Ovarian Cancer Screening: Cost Effective?

Laura Havrilesky, MD, MHScLaura Havrilesky, MD, MHScA group of Duke Cancer Institute gynecologic oncology researchers has published a new paper this month with their projections on the cost-effectiveness of ovarian cancer screening in the U.S., based on their analysis of published results of the UK Collaborative Trial of Ovarian Cancer Screening (UKCTOCS).

The DCI group used statistical modeling to tailor the UKCTOCS results — that had concluded that screening might eventually be able to save lives in the U.K — to a U.S. population. 

“Ours is the first study to look at the cost-effectiveness implications of screening using the UKCTOCS algorithm in the U.S., where the rate of developing ovarian cancer is about 1.4 percent over a lifetime,” said senior author Laura Havrilesky, MD, MHSc. “Our conclusion is that if proven effective, a screening test would also be potentially cost-effective in the U.S. We found that multimodal screening with serum CA-125, could reduce mortality by 15% (as was found in the U.K. study) with an ICER ranging from $106,187 to $155,256.”

An ICER is how much society or the payer (such as Medicare or insurance carriers) has to pay to achieve one additional year of life for one patient. In the U.S., Havrilesky explained, ICERs that are less than $150,000 are considered “potentially cost-effective,” though no-one in the U.S. withholds care based solely on cost-effectiveness. In some other countries, including the UK, new tests and treatments may not be offered within their national healthcare systems unless the ICER is lower than a benchmark number. She said that “highly cost-effective” measures should have an ICER under $100,000.

The findings were published online on December 7 in JAMA Oncology.  

The U.K.-based randomized controlled trial (UKCTOCS) recruited more than 200,000 postmenopausal women aged 50 to 74, between 2001 and 2005 from centers throughout the U.K. who had no previous bilateral oophorectomy or ovarian malignancy, no increased risk of familial ovarian cancer and no active non-ovarian cancer.

Multimodal screening (MMS) in the trial consisted of a CA-125 blood test performed annually. If the value was abnormal or borderline, a pelvic ultrasound or repeat CA-125 test done sooner was performed. Abnormal ultrasounds resulted in referral to a gynecologic oncologist.

Havrilesky explained that while the observed effect of the multimodal screening on lowering ovarian cancer deaths was not found to be statistically significant in the U.K. trial, U.K. investigators noted that the effects of screening on cancer deaths improved over time. While those investigators projected out 40 years, there’s only been 11 years of follow-up on average so far.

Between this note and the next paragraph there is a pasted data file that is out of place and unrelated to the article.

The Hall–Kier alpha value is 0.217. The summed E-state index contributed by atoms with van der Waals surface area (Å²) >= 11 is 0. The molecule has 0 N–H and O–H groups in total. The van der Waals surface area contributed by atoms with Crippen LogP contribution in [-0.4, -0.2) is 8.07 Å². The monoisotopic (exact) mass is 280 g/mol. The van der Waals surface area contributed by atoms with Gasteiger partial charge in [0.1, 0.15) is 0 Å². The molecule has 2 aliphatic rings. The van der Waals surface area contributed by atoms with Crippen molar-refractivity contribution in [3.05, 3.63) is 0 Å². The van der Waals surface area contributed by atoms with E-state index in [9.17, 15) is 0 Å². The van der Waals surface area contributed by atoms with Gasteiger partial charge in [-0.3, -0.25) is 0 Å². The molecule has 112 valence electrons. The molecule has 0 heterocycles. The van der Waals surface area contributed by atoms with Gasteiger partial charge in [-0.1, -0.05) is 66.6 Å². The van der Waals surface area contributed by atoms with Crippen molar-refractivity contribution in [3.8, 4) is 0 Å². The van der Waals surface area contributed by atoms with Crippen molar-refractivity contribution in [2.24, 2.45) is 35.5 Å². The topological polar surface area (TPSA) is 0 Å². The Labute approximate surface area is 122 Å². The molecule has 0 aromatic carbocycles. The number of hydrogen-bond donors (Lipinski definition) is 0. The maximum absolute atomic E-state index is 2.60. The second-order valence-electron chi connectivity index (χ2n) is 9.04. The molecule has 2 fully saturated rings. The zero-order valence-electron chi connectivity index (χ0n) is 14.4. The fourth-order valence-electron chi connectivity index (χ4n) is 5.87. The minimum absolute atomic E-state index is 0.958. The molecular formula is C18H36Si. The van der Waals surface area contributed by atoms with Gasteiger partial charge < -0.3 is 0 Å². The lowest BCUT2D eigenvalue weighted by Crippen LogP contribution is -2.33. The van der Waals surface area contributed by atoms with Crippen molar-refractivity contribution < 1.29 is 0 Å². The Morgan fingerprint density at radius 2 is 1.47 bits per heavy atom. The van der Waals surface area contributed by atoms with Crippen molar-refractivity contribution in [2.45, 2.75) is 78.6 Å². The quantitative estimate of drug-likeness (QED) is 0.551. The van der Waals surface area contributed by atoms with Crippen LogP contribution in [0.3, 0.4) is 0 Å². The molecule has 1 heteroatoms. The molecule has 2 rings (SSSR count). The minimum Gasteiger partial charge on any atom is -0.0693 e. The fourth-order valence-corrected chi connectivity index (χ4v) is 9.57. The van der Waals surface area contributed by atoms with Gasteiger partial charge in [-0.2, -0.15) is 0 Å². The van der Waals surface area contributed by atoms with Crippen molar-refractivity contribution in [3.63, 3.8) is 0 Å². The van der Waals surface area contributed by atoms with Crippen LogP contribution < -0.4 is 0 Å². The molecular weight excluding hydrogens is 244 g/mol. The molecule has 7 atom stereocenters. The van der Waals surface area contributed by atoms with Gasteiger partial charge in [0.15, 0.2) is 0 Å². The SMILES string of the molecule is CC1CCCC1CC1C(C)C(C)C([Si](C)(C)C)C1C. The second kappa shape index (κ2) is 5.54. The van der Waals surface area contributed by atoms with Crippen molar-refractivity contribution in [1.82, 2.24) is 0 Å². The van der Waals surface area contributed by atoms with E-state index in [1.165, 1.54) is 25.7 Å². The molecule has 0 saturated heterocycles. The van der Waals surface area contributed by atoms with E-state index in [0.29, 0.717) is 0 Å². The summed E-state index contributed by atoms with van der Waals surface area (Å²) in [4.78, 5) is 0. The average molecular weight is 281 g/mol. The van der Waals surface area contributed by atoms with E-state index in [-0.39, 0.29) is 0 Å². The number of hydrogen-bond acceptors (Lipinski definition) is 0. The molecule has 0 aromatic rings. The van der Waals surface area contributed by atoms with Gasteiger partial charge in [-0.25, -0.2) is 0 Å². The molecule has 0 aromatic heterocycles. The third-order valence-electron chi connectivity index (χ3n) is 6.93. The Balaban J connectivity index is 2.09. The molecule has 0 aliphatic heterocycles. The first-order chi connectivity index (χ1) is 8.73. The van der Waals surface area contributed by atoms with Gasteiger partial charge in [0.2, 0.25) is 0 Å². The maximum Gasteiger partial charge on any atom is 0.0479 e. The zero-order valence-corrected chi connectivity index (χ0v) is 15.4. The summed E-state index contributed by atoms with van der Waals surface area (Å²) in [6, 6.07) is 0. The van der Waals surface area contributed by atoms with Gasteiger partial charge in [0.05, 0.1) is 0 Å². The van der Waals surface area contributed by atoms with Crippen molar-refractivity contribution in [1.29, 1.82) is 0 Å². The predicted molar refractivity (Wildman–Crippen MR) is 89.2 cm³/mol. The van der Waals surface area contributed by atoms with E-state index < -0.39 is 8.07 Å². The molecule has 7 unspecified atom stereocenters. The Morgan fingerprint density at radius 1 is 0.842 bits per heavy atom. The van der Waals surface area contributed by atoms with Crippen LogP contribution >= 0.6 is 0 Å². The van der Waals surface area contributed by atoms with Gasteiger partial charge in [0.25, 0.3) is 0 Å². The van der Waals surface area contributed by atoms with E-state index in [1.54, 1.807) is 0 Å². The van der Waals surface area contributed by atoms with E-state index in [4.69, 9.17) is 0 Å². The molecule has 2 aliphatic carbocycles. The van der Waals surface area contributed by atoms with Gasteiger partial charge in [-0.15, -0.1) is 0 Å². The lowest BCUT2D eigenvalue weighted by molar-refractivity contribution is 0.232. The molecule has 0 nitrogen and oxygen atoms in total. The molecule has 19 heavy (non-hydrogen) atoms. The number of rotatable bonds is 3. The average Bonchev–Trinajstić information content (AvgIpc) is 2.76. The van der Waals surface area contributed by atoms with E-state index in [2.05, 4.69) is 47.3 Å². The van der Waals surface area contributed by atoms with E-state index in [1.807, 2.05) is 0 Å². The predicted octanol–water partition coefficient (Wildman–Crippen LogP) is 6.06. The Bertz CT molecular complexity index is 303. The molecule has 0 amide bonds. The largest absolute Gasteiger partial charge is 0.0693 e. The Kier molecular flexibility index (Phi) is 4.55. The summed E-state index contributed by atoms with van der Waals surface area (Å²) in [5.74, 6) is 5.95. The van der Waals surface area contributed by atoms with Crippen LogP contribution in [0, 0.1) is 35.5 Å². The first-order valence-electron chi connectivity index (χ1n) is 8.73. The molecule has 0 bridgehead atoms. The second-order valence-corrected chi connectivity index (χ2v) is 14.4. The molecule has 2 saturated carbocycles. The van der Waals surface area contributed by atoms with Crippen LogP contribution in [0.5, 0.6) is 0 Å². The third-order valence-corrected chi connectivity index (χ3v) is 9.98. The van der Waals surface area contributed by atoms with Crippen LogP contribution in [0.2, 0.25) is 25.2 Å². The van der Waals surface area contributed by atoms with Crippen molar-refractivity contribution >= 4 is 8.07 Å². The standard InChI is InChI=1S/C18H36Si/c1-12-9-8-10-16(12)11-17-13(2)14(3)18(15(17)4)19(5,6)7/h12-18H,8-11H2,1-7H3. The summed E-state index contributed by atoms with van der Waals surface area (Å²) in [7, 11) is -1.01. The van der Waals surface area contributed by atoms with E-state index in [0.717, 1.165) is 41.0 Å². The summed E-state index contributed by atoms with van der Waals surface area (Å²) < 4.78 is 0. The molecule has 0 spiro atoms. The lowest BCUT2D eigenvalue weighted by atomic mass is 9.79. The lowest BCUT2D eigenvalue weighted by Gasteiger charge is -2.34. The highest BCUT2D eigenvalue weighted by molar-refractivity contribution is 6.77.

“The biggest limitation of the U.K. study is the current uncertainty around the mortality projections made by the investigators,” said Havrilesky. “Cancer screening program studies require many years of follow up to judge their effectiveness, with screening effectiveness judged by comparing cancer deaths between women who undergo screening and those who don’t. Screening is not yet being recommended to all postmenopausal women. If the next UKCTOCS analysis (in 2019) achieves a significant level of reducing ovarian cancer deaths, guidelines and recommendations for ovarian cancer screening may change.”   

Currently, ovarian cancer screening gets a “D” recommendation from the United States Preventive Services Taskforce.  

“This means based on the best evidence the harms of screening women outweigh the benefits,” said Havrilesky.

In many women with ovarian cancer, levels of CA-125, a protein found in the blood, are high, but not everyone who has ovarian cancer has a high CA-125 level. Additionally, many common conditions that are not cancer-related can cause high levels of CA-125.

“The specific harms of screening are the additional surgeries that need to be performed to find a case of ovarian cancer, and the potential complications from these surgeries,” said Havrilesky.

Moving forward, Havrilesky said her team “would like to perform a more robust cost-effectiveness analysis that would not depend on the previously modeled projections of mortality, but would rather simulate screening and deaths independently based on what we know about how ovarian cancer develops and grows.”

“We would also like to perform studies of women’s preferences for the harms and benefits of both screening and newer preventive methods for reducing ovarian cancer deaths,” she continued. “In two years, when the next UKCTOCS results come out, we may be able to do another formal assessment that could help guide policy in terms of whether ovarian cancer screening adds value to the care of postmenopausal women.”

In addition to Havrilesky, study authors (all Duke) included Haley Moss, MD, MBA (first author); Andrew Berchuck, MD; Megan L. Neely, PhD; and Evan R. Myers, MD, MPH. The study received funding from Colleen’s Dream Foundation.